The answers we got during this mid-June background conversation were brutally honest: Our source, a high-ranking Windows product manager, conceded that Microsoft botched the Vista launch. He added that the company’s biggest concern wasn’t the OS but rather the eroded faith in Microsoft’s flagship product among users of all types and experience levels.
Our conversation was refreshingly frank, and no topic appeared off limits. To wit:
Yes, the June conversation was dazzlingly candid, and we were looking forward to an equally blunt follow-up meeting—a scheduled late-July on-the-record interview with Erik Lustig, a senior product manager responsible for Windows Fundamentals. But then the universe as we know it returned to normal, and Microsoft became Microsoft again. Our interview with Lustig was overseen by a PR representative and was filled with the type of carefully measured language that we’ve come to expect from Microsoft when discussing “challenges.” A “challenge” is Microsoftese for anything that isn’t going according to the company’s carefully choreographed plans. In the text that follows, we’ve combined the information conveyed during the mid-June background conversation with decoded translations of the “on the record” conversation we had in July. The contrast between the two interviews is stunning.
We herewith give you a snapshot of Microsoft’s take on Vista launch problems.
According to now-public internal Microsoft memos, 18 percent of all Vista crashes reported during the months immediately following its launch were due to unstable Nvidia graphics card drivers.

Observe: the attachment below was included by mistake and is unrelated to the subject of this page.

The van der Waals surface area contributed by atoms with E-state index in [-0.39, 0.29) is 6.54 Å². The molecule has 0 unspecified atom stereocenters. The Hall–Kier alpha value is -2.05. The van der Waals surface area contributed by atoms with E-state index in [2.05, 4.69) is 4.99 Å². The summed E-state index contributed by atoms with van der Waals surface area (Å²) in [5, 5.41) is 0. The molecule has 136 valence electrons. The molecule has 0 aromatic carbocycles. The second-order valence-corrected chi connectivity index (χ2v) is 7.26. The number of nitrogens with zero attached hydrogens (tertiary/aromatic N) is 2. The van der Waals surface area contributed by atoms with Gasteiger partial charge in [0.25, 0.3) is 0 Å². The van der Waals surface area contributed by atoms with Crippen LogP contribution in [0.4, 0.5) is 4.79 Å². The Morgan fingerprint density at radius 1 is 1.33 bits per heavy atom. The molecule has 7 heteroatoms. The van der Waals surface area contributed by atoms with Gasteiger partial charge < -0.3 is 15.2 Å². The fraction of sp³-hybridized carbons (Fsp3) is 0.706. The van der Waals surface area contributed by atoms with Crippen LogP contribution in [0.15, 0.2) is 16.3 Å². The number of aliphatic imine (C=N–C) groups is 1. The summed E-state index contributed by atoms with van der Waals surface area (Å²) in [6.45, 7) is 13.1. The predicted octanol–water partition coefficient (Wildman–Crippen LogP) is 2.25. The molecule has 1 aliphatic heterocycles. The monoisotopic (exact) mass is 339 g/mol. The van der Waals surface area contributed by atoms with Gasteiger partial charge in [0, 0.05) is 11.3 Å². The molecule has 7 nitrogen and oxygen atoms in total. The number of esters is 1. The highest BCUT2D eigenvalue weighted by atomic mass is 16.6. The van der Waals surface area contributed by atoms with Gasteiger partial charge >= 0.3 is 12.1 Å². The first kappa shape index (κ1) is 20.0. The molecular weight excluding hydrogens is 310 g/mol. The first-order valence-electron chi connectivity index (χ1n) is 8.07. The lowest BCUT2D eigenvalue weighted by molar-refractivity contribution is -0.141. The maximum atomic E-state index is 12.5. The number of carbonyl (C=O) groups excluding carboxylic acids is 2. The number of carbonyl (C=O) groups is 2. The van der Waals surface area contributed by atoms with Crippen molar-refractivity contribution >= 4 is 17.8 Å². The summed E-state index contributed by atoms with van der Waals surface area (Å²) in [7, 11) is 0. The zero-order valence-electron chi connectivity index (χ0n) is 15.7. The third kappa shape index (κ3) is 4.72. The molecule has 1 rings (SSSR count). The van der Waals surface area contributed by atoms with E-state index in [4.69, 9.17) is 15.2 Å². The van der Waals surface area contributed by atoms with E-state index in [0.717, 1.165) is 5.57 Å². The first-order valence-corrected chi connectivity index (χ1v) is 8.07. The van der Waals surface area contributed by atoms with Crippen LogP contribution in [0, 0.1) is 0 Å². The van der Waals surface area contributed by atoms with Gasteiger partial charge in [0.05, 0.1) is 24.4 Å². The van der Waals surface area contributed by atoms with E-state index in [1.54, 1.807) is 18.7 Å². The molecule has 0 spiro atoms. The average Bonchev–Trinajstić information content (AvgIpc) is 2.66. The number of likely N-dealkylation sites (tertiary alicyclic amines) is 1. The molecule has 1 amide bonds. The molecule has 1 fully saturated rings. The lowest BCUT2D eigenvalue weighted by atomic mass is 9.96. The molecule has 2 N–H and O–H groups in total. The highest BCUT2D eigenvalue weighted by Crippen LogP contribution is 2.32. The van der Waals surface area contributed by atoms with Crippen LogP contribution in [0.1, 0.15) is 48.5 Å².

Microsoft has never issued any public comment concerning who’s to blame for the driver crashes, but during our background conversation, our source conceded that hardware OEMs were writing WDDM (Windows Display Driver Model) drivers for a moving target during Vista’s beta and release-candidate periods. Our source told us that because of low-level OS changes, hardware vendors didn’t have sufficient time to develop and test their drivers. This mirrors what Steven Sinofsky, the head of the Windows team, said in an interview with Cnet earlier this year: “The schedule challenges that we had, and the information disclosure weren’t consistent with the realities of the project, which made it all a much trickier end point when we got to general availability in January.”
Launch problems aside, once Vista is updated with SP1, it seems much more reliable than it was early on. The Maximum PC Lab isn’t equipped for long-term stability testing, but in our anecdotal experience, Vista’s stability problems are largely fixed, even on somewhat exotic hardware. Whether Vista is more stable than WinXP really depends on the actual hardware configuration you’re using more than anything else.
While discussing this story on background, Microsoft placed blame for incompatible software and hardware on its third-party partners. However, during our on-the-record chat, Lustig simply said, “I honestly don’t have the exact numbers for that,” in reference to the ratio of crashes attributed to Microsoft versus third-party entities.
Regardless, we’re well aware that Microsoft had been talking to hardware and software developers about Vista compatibility issues since the 2005 Meltdown, Microsoft’s annual gaming conference. At that conference, Microsoft informed game developers that they needed to write apps that behaved well, or they would face problems with Vista. The requirements were, for the most part, simple—caveats like not writing to C:/Program Files/ or C:/Windows/.